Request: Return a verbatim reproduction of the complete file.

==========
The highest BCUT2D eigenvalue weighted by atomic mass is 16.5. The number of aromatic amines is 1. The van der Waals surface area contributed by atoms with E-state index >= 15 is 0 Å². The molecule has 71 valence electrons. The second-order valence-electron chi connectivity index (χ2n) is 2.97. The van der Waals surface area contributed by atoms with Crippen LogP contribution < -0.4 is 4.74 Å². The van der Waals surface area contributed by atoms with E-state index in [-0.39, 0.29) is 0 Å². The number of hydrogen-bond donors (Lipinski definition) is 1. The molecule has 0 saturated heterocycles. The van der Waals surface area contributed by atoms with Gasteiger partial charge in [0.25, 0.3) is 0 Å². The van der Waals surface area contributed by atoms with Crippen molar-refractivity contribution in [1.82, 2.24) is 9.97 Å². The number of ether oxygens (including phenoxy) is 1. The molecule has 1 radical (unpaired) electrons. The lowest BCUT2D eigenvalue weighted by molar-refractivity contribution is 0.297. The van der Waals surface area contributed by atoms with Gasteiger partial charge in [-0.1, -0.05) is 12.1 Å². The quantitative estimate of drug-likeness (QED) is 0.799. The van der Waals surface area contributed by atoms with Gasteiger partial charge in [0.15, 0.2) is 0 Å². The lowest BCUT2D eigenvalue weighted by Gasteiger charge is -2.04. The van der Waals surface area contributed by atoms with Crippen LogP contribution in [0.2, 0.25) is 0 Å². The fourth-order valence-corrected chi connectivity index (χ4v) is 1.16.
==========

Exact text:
The highest BCUT2D eigenvalue weighted by atomic mass is 16.5. The number of aromatic amines is 1. The van der Waals surface area contributed by atoms with E-state index >= 15 is 0 Å². The molecule has 71 valence electrons. The second-order valence-electron chi connectivity index (χ2n) is 2.97. The van der Waals surface area contributed by atoms with Crippen LogP contribution < -0.4 is 4.74 Å². The van der Waals surface area contributed by atoms with E-state index in [-0.39, 0.29) is 0 Å². The number of hydrogen-bond donors (Lipinski definition) is 1. The molecule has 0 saturated heterocycles. The van der Waals surface area contributed by atoms with Gasteiger partial charge in [0.25, 0.3) is 0 Å². The van der Waals surface area contributed by atoms with Crippen molar-refractivity contribution in [1.82, 2.24) is 9.97 Å². The number of ether oxygens (including phenoxy) is 1. The molecule has 1 radical (unpaired) electrons. The lowest BCUT2D eigenvalue weighted by molar-refractivity contribution is 0.297. The van der Waals surface area contributed by atoms with Gasteiger partial charge in [-0.1, -0.05) is 12.1 Å². The quantitative estimate of drug-likeness (QED) is 0.799. The van der Waals surface area contributed by atoms with Gasteiger partial charge in [0.15, 0.2) is 0 Å². The lowest BCUT2D eigenvalue weighted by Gasteiger charge is -2.04. The van der Waals surface area contributed by atoms with Crippen LogP contribution in [0.2, 0.25) is 0 Å². The fourth-order valence-corrected chi connectivity index (χ4v) is 1.16.